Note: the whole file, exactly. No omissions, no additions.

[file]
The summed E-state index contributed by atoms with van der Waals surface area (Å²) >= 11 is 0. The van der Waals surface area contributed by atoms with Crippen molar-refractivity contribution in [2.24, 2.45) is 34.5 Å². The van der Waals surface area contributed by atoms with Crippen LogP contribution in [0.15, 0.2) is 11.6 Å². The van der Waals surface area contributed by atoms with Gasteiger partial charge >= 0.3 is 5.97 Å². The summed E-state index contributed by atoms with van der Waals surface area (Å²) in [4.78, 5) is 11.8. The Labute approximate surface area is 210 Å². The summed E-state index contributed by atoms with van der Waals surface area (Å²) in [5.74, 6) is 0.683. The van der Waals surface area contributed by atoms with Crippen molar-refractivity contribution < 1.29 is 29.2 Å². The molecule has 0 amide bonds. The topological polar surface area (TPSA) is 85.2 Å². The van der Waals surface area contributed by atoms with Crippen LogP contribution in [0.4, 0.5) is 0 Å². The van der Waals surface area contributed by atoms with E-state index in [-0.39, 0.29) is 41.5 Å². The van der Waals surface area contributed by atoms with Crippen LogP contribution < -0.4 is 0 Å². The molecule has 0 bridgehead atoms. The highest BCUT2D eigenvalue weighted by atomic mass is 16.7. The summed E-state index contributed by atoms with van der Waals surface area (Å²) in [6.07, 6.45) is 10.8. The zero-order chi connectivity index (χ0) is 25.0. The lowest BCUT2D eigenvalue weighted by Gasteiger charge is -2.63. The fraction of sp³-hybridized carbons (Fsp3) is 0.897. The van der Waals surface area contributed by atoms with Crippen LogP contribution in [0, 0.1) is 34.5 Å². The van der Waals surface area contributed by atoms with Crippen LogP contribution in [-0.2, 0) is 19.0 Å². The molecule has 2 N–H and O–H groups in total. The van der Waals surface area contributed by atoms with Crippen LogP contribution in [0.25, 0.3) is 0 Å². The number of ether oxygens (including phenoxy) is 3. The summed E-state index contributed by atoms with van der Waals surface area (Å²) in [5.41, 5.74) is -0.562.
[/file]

The summed E-state index contributed by atoms with van der Waals surface area (Å²) >= 11 is 0. The van der Waals surface area contributed by atoms with Crippen molar-refractivity contribution in [2.24, 2.45) is 34.5 Å². The van der Waals surface area contributed by atoms with Crippen LogP contribution in [0.15, 0.2) is 11.6 Å². The van der Waals surface area contributed by atoms with Gasteiger partial charge >= 0.3 is 5.97 Å². The summed E-state index contributed by atoms with van der Waals surface area (Å²) in [4.78, 5) is 11.8. The Labute approximate surface area is 210 Å². The summed E-state index contributed by atoms with van der Waals surface area (Å²) in [5.74, 6) is 0.683. The van der Waals surface area contributed by atoms with Crippen molar-refractivity contribution < 1.29 is 29.2 Å². The molecule has 0 amide bonds. The topological polar surface area (TPSA) is 85.2 Å². The van der Waals surface area contributed by atoms with Crippen LogP contribution in [0.4, 0.5) is 0 Å². The van der Waals surface area contributed by atoms with E-state index in [-0.39, 0.29) is 41.5 Å². The van der Waals surface area contributed by atoms with Crippen LogP contribution < -0.4 is 0 Å². The molecule has 0 bridgehead atoms. The highest BCUT2D eigenvalue weighted by atomic mass is 16.7. The summed E-state index contributed by atoms with van der Waals surface area (Å²) in [6.07, 6.45) is 10.8. The zero-order chi connectivity index (χ0) is 25.0. The lowest BCUT2D eigenvalue weighted by Gasteiger charge is -2.63. The fraction of sp³-hybridized carbons (Fsp3) is 0.897. The van der Waals surface area contributed by atoms with Crippen LogP contribution in [0, 0.1) is 34.5 Å². The van der Waals surface area contributed by atoms with Crippen LogP contribution in [-0.2, 0) is 19.0 Å². The molecule has 2 N–H and O–H groups in total. The van der Waals surface area contributed by atoms with Crippen LogP contribution in [0.25, 0.3) is 0 Å². The number of ether oxygens (including phenoxy) is 3. The summed E-state index contributed by atoms with van der Waals surface area (Å²) in [5.41, 5.74) is -0.562.